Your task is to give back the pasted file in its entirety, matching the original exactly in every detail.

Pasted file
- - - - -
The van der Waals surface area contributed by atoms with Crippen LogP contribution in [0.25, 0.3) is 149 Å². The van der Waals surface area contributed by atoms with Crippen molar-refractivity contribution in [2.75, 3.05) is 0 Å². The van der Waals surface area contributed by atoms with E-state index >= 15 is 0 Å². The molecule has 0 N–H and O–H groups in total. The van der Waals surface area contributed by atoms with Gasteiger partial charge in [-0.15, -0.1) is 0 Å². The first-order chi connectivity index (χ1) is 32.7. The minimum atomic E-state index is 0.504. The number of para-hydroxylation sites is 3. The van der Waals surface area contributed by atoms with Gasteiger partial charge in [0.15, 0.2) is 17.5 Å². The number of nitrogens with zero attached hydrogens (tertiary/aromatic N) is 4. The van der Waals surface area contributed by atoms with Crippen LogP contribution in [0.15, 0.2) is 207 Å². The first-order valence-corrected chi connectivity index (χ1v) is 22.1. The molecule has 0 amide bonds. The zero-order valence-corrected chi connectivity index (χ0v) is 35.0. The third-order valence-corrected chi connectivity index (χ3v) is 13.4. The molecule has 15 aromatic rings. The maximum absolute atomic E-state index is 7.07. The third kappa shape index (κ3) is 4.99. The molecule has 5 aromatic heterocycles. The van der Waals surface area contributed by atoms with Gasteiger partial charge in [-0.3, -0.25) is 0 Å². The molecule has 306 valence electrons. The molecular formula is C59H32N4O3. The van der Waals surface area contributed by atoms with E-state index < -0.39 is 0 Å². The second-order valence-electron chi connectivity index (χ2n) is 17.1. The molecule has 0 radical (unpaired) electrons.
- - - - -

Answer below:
The van der Waals surface area contributed by atoms with Crippen LogP contribution in [0.25, 0.3) is 149 Å². The van der Waals surface area contributed by atoms with Crippen molar-refractivity contribution in [2.75, 3.05) is 0 Å². The van der Waals surface area contributed by atoms with E-state index >= 15 is 0 Å². The molecule has 0 N–H and O–H groups in total. The van der Waals surface area contributed by atoms with Gasteiger partial charge in [-0.15, -0.1) is 0 Å². The first-order chi connectivity index (χ1) is 32.7. The minimum atomic E-state index is 0.504. The number of para-hydroxylation sites is 3. The van der Waals surface area contributed by atoms with Gasteiger partial charge in [0.15, 0.2) is 17.5 Å². The number of nitrogens with zero attached hydrogens (tertiary/aromatic N) is 4. The van der Waals surface area contributed by atoms with Crippen LogP contribution in [0.15, 0.2) is 207 Å². The first-order valence-corrected chi connectivity index (χ1v) is 22.1. The molecule has 0 amide bonds. The zero-order valence-corrected chi connectivity index (χ0v) is 35.0. The third-order valence-corrected chi connectivity index (χ3v) is 13.4. The molecule has 15 aromatic rings. The maximum absolute atomic E-state index is 7.07. The third kappa shape index (κ3) is 4.99. The molecule has 5 aromatic heterocycles. The van der Waals surface area contributed by atoms with Gasteiger partial charge in [-0.3, -0.25) is 0 Å². The molecule has 306 valence electrons. The molecular formula is C59H32N4O3. The van der Waals surface area contributed by atoms with E-state index < -0.39 is 0 Å². The second-order valence-electron chi connectivity index (χ2n) is 17.1. The molecule has 0 radical (unpaired) electrons.